Be alert and keep rebuilding. Do you have some examples, questions, ideas or suggestions about guarding and rebuilding? Let's talk about this more with your comments today. 

The wise woman builds her house, but with her own hands the foolish one tears hers down. Proverbs 14:1-3
ferree

4 comments:

  1. Beautiful post, Ferree, and so true. Widowhood is a total rebuilding of one's life. This is tiring at times. God has grown my faith and my love for Him immensely in the last years. He has shown His faithfulness in awesome ways and has even used tragedy to bless others.

    Yet facing life's issues without a spouse makes me feel more vulnerable and lonely and discouraged at times even though I know the Lord is with me every step. Somehow it seems more difficult to ask for prayer five years into the process. I think we widows fear coming across whiny. Prayer is exactly what we need, however.

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  2. For the last few days every time I feel alone I say to myself, "God has a purpose for me. He values me so much that He chooses to be with me 24/7." I agree with Sharon that the longer we have been a widow the harder it is to ask for help of any sort unless we pay for it. People around us just assume that we don't need help with things that our husbands did for us because it looks like we are doing fine. And, it is easy for us to feel so set apart from others that we feel that we might be considered a burden.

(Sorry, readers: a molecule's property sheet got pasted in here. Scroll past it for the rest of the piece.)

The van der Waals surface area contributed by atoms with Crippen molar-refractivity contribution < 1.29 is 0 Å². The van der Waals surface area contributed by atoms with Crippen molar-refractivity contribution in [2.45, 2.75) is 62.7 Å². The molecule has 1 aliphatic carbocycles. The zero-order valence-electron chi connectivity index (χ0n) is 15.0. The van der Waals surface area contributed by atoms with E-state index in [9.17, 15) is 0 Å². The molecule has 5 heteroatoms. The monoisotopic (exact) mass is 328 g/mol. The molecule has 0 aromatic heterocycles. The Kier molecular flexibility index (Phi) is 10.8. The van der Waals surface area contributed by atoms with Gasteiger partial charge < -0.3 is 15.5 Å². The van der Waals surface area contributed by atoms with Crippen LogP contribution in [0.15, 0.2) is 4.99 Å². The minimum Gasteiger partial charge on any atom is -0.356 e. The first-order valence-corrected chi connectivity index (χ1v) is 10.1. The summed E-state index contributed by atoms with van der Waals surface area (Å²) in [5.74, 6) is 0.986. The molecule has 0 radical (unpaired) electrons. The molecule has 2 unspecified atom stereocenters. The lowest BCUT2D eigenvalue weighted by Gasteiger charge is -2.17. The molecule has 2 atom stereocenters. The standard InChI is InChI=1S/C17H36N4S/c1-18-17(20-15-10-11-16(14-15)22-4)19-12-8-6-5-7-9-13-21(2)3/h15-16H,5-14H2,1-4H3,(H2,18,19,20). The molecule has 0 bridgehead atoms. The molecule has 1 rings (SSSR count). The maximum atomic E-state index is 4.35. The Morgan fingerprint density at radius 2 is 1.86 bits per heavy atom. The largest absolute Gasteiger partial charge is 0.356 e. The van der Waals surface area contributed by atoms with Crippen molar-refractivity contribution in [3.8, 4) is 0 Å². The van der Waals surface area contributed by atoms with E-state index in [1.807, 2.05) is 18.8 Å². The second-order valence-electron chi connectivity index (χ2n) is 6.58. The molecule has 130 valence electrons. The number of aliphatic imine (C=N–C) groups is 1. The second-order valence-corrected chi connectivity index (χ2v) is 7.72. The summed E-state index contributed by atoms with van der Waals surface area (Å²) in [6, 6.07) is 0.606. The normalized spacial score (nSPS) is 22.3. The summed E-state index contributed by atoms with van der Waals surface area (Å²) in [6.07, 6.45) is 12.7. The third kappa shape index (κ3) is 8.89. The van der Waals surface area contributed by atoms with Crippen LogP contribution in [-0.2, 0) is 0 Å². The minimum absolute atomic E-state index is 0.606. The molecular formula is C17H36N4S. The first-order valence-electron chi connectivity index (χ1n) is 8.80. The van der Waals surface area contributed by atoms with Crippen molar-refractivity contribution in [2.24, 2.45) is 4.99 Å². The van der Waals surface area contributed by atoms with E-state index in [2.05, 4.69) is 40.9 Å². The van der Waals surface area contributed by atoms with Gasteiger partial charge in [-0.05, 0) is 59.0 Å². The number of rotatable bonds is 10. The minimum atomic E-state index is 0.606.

Candy

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  3. This message of rebuilding is timely, since for many of us, our churches will be recessing most of their activities for the summer. What will I plan to keep my summer from seeming empty? (I know helping with VBS will be high on the list!)

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  4. Ferree

    Two of my first eye opening (unsheltered widowhood moments) was about four weeks after Thomas's passing. I went from having monthly income to zero income. My landlord threatened my daughter and I to move and sent us a certified letter with some very abrupt language. She was cold, uncaring and very unkind. Then my next unsheltered awakening moment was when I had to go the DMV and get my license plate tag and car title changed over into my name. There were many other's that followed but just the grief alone is overwhelming. The world goes on, the sun comes up but our world has been momentarily at a standstill.

    As a widow (like Nehemiah) I too sometimes feel like I am in exile in a strange land, but I believe also that is part of being a Christian. So blessed and grateful that he included in His word " to us widows .. fear not, for I am your maker and your husband" Sometimes I fuss at God just like my husband, but I am always calling and depending upon Him for grace, strength and wisdom to take another step.

    God Bless
    Dodi